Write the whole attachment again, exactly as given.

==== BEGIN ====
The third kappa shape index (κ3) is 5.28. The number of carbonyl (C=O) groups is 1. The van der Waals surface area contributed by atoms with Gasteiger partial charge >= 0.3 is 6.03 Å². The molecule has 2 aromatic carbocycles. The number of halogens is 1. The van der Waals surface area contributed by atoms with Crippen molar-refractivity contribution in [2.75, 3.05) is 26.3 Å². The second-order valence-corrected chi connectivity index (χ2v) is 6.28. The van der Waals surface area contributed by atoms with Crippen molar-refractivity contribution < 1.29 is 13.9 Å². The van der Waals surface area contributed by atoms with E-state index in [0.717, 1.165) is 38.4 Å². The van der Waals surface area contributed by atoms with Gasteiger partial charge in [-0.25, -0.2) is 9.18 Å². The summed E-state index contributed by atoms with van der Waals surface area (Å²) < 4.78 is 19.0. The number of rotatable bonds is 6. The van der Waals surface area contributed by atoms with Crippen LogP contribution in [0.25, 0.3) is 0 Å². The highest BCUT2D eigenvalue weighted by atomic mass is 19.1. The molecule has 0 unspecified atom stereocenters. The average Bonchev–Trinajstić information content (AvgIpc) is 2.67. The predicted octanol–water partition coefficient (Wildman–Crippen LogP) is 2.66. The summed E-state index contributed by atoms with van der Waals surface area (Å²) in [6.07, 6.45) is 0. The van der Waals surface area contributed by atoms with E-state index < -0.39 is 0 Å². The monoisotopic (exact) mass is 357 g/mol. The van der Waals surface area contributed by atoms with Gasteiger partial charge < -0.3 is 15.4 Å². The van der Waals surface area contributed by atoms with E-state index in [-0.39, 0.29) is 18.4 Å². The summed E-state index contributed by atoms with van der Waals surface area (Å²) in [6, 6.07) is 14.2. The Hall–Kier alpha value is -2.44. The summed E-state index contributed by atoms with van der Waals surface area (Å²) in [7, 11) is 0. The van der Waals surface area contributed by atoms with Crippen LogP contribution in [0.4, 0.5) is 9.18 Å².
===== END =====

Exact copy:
The third kappa shape index (κ3) is 5.28. The number of carbonyl (C=O) groups is 1. The van der Waals surface area contributed by atoms with Gasteiger partial charge >= 0.3 is 6.03 Å². The molecule has 2 aromatic carbocycles. The number of halogens is 1. The van der Waals surface area contributed by atoms with Crippen molar-refractivity contribution in [2.75, 3.05) is 26.3 Å². The second-order valence-corrected chi connectivity index (χ2v) is 6.28. The van der Waals surface area contributed by atoms with Crippen molar-refractivity contribution < 1.29 is 13.9 Å². The van der Waals surface area contributed by atoms with E-state index in [0.717, 1.165) is 38.4 Å². The van der Waals surface area contributed by atoms with Gasteiger partial charge in [-0.25, -0.2) is 9.18 Å². The summed E-state index contributed by atoms with van der Waals surface area (Å²) < 4.78 is 19.0. The number of rotatable bonds is 6. The van der Waals surface area contributed by atoms with Crippen LogP contribution in [0.25, 0.3) is 0 Å². The highest BCUT2D eigenvalue weighted by atomic mass is 19.1. The molecule has 0 unspecified atom stereocenters. The average Bonchev–Trinajstić information content (AvgIpc) is 2.67. The predicted octanol–water partition coefficient (Wildman–Crippen LogP) is 2.66. The summed E-state index contributed by atoms with van der Waals surface area (Å²) in [6.07, 6.45) is 0. The van der Waals surface area contributed by atoms with E-state index < -0.39 is 0 Å². The monoisotopic (exact) mass is 357 g/mol. The van der Waals surface area contributed by atoms with Gasteiger partial charge < -0.3 is 15.4 Å². The van der Waals surface area contributed by atoms with E-state index in [-0.39, 0.29) is 18.4 Å². The summed E-state index contributed by atoms with van der Waals surface area (Å²) in [6, 6.07) is 14.2. The Hall–Kier alpha value is -2.44. The summed E-state index contributed by atoms with van der Waals surface area (Å²) in [7, 11) is 0. The van der Waals surface area contributed by atoms with Crippen LogP contribution in [0.4, 0.5) is 9.18 Å².